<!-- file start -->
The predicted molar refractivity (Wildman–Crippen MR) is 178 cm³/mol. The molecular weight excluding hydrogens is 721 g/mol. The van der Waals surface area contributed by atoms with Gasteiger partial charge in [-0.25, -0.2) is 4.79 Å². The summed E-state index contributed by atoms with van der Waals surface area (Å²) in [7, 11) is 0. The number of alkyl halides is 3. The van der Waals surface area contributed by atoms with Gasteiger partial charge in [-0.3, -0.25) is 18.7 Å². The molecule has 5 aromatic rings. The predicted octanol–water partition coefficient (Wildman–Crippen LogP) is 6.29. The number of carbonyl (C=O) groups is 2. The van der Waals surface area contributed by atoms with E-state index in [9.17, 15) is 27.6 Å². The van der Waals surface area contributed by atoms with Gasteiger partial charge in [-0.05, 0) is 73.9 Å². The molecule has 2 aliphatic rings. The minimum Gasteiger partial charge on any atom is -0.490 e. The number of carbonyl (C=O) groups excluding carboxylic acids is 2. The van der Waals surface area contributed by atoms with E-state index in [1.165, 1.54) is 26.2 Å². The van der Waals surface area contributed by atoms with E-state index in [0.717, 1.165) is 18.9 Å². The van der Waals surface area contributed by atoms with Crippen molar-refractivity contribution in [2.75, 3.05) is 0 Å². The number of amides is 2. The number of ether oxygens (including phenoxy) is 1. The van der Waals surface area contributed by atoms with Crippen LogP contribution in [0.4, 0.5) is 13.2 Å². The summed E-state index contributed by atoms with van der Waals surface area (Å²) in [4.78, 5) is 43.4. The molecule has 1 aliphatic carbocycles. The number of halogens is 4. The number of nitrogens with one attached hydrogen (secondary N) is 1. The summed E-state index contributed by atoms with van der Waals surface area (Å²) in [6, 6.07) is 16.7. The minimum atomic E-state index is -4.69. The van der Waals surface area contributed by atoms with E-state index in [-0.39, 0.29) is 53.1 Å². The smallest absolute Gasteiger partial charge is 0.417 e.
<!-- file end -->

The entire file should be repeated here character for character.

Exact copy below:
The predicted molar refractivity (Wildman–Crippen MR) is 178 cm³/mol. The molecular weight excluding hydrogens is 721 g/mol. The van der Waals surface area contributed by atoms with Gasteiger partial charge in [-0.25, -0.2) is 4.79 Å². The summed E-state index contributed by atoms with van der Waals surface area (Å²) in [7, 11) is 0. The number of alkyl halides is 3. The van der Waals surface area contributed by atoms with Gasteiger partial charge in [-0.3, -0.25) is 18.7 Å². The molecule has 5 aromatic rings. The predicted octanol–water partition coefficient (Wildman–Crippen LogP) is 6.29. The number of carbonyl (C=O) groups is 2. The van der Waals surface area contributed by atoms with E-state index in [9.17, 15) is 27.6 Å². The van der Waals surface area contributed by atoms with Gasteiger partial charge in [-0.05, 0) is 73.9 Å². The molecule has 2 aliphatic rings. The minimum Gasteiger partial charge on any atom is -0.490 e. The number of carbonyl (C=O) groups excluding carboxylic acids is 2. The van der Waals surface area contributed by atoms with E-state index in [1.165, 1.54) is 26.2 Å². The van der Waals surface area contributed by atoms with E-state index in [0.717, 1.165) is 18.9 Å². The van der Waals surface area contributed by atoms with Crippen molar-refractivity contribution in [2.75, 3.05) is 0 Å². The number of amides is 2. The number of ether oxygens (including phenoxy) is 1. The van der Waals surface area contributed by atoms with Crippen LogP contribution in [0.4, 0.5) is 13.2 Å². The summed E-state index contributed by atoms with van der Waals surface area (Å²) in [4.78, 5) is 43.4. The molecule has 1 aliphatic carbocycles. The number of halogens is 4. The number of nitrogens with one attached hydrogen (secondary N) is 1. The summed E-state index contributed by atoms with van der Waals surface area (Å²) in [6, 6.07) is 16.7. The minimum atomic E-state index is -4.69. The van der Waals surface area contributed by atoms with E-state index in [-0.39, 0.29) is 53.1 Å². The smallest absolute Gasteiger partial charge is 0.417 e.